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Myringotomy and insertion of grommets

The operation your child will be having is called a myringotomy (a tiny cut in the ear drum) to allow the insertion of grommets.

A grommet next to a 5p piece. It is very, very small, made of plastic with a small hole in.

A grommet next to a 5p coin. It is less than 3mm long.

A grommet inside an eardrum

A grommet shown inside an eardrum

Why is this needed?

This operation is carried out mainly for a mild conductive hearing loss which will have been confirmed by your child’s hearing test results. This means that sound waves cannot pass into your child’s middle ear which is usually a result of a build up of fluid in the middle ear, behind the eardrum.

The hearing is usually worse during the winter months when your child is more likely to have a cold. This is a very common condition in young children, and usually it clears up without any treatment by the age of 7 years. However, it is advisable for your child to have further hearing tests to make sure this happens.

Is there anything I can do to help my child avoid this operation?

Yes, you can:

  • avoid exposing your child to cigarette smoke
  • make sure that your child has a clear view of your face when you are talking to them and speak clearly
  • try to keep background noise to a minimum when talking to your child
  • make sure that their school nursery are aware of your child’s hearing loss to allow them to make reasonable adjustments

Make sure everyone who spends time with your child is aware that they may have difficulty with hearing, particularly in noisy surroundings.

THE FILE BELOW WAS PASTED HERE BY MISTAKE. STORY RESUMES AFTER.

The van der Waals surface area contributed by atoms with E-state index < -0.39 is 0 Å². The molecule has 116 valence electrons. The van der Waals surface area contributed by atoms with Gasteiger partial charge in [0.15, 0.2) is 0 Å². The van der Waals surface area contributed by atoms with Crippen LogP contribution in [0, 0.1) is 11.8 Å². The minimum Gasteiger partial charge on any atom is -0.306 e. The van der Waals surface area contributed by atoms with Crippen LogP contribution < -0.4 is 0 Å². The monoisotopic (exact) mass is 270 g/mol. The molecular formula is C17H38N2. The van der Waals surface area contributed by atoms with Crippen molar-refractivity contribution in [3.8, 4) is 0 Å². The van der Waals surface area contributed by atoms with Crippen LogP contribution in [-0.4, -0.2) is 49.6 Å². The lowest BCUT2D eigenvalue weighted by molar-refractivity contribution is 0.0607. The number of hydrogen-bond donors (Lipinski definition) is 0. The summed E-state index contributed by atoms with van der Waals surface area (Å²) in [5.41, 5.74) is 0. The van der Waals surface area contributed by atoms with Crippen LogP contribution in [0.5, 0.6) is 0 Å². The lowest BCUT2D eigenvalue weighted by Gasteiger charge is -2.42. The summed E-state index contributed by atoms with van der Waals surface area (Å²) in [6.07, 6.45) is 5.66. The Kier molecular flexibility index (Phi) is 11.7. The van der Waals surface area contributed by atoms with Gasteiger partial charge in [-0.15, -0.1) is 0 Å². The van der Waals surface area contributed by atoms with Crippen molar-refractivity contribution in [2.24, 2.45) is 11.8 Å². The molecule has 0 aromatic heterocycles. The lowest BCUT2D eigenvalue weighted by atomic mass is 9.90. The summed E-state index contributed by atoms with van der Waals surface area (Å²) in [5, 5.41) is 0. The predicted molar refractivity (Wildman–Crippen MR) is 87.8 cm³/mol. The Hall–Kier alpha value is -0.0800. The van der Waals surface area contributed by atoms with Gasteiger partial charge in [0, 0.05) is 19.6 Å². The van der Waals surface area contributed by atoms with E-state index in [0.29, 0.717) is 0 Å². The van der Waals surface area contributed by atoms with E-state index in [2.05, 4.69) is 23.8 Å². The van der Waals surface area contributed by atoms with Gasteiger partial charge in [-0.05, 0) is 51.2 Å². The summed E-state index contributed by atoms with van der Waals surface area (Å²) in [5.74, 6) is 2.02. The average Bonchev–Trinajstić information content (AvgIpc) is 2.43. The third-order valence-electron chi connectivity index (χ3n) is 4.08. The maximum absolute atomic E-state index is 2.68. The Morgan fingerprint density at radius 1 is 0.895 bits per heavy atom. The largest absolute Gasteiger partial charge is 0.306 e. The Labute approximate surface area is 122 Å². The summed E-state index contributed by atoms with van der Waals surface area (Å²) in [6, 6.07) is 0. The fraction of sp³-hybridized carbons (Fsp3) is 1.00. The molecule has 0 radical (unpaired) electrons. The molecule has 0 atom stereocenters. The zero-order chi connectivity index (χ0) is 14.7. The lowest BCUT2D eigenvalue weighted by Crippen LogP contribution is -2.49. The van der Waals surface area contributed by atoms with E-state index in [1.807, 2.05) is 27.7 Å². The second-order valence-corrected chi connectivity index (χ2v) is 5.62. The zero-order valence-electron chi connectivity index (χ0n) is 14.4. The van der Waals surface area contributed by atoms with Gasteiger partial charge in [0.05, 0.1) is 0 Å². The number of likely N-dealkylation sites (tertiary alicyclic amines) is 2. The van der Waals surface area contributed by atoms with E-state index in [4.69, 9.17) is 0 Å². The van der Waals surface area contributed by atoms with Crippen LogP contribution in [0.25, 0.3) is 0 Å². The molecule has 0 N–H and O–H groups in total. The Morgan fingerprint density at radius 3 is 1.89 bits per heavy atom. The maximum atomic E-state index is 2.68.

Are there any other treatments?

The short operation involved in placing of grommets into your child’s ear drums is usually only suggested if the hearing loss was notable, or was causing problems for your child, such as delayed speech and language development or difficulties in school. This decision is usually made after your child has had at least 2 hearing tests and be seen by an ear, nose throat (ENT) doctor who will discuss different treatment choices with you.

A treatment which does not involve an operation is the possibility of them using a low-powered hearing aid until they grow out of the condition.

Further information is available from NICE.

On the day of the operation

What time will my child have their operation?

You will have been informed whether your child’s operation is in the morning or afternoon in the letter you received from the hospital.

What time should I bring my child to the ward?

You will have received a letter telling you the date of your child’s operation and the time you need to bring them into hospital.

If your child’s operation is in the morning you need to arrive on the ward at 7.45 am if your child is being admitted to Day Care.

If your child’s operation is in the afternoon you need to arrive on the ward at 12pm (midday) if your child is being admitted to Day Care.

What should I do if my child has a sore throat, a temperature or is unwell a few days before or the day of their operation?

You need to telephone the hospital on 0114 271 7286 and tell us. You will then be told whether it would be safe for your child to have their operation as planned.

What time should I give my child their last food and drink?

If your child’s operation is in the morning they can eat until midnight and then have clear juice or water until 6am.

Information:

If the operation is in the morning they must not have anything after 6am or their operation may be cancelled. This includes chewing gum.

If your child’s operation is in the afternoon they must have finished their breakfast by 7.30am. They can continue to drink clear juice or water until 10.30am.

Information:

If the operation is in the afternoon they must not have anything after 11am or their operation may be cancelled. This includes chewing gum.